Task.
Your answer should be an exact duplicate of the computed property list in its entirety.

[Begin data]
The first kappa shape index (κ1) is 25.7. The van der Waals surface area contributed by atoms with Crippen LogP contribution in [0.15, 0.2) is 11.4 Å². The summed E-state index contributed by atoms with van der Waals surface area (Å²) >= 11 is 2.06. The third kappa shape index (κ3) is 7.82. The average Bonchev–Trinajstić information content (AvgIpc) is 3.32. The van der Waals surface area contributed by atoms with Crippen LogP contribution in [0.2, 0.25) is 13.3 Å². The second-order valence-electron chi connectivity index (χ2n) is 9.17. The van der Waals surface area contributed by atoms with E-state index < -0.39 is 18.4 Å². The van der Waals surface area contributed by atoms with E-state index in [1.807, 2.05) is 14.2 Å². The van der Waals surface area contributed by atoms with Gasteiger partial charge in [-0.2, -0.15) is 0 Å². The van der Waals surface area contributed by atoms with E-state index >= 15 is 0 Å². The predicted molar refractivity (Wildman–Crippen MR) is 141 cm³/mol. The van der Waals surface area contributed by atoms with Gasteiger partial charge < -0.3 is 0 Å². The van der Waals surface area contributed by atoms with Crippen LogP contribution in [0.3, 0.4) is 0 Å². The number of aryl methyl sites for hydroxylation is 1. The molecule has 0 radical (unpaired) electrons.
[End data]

The first kappa shape index (κ1) is 25.7. The van der Waals surface area contributed by atoms with Crippen LogP contribution in [0.15, 0.2) is 11.4 Å². The summed E-state index contributed by atoms with van der Waals surface area (Å²) >= 11 is 2.06. The third kappa shape index (κ3) is 7.82. The average Bonchev–Trinajstić information content (AvgIpc) is 3.32. The van der Waals surface area contributed by atoms with Crippen LogP contribution in [0.2, 0.25) is 13.3 Å². The second-order valence-electron chi connectivity index (χ2n) is 9.17. The van der Waals surface area contributed by atoms with E-state index < -0.39 is 18.4 Å². The van der Waals surface area contributed by atoms with E-state index in [1.807, 2.05) is 14.2 Å². The van der Waals surface area contributed by atoms with Gasteiger partial charge in [-0.2, -0.15) is 0 Å². The van der Waals surface area contributed by atoms with E-state index >= 15 is 0 Å². The predicted molar refractivity (Wildman–Crippen MR) is 141 cm³/mol. The van der Waals surface area contributed by atoms with Gasteiger partial charge < -0.3 is 0 Å². The van der Waals surface area contributed by atoms with Crippen LogP contribution in [0.3, 0.4) is 0 Å². The number of aryl methyl sites for hydroxylation is 1. The molecule has 0 radical (unpaired) electrons.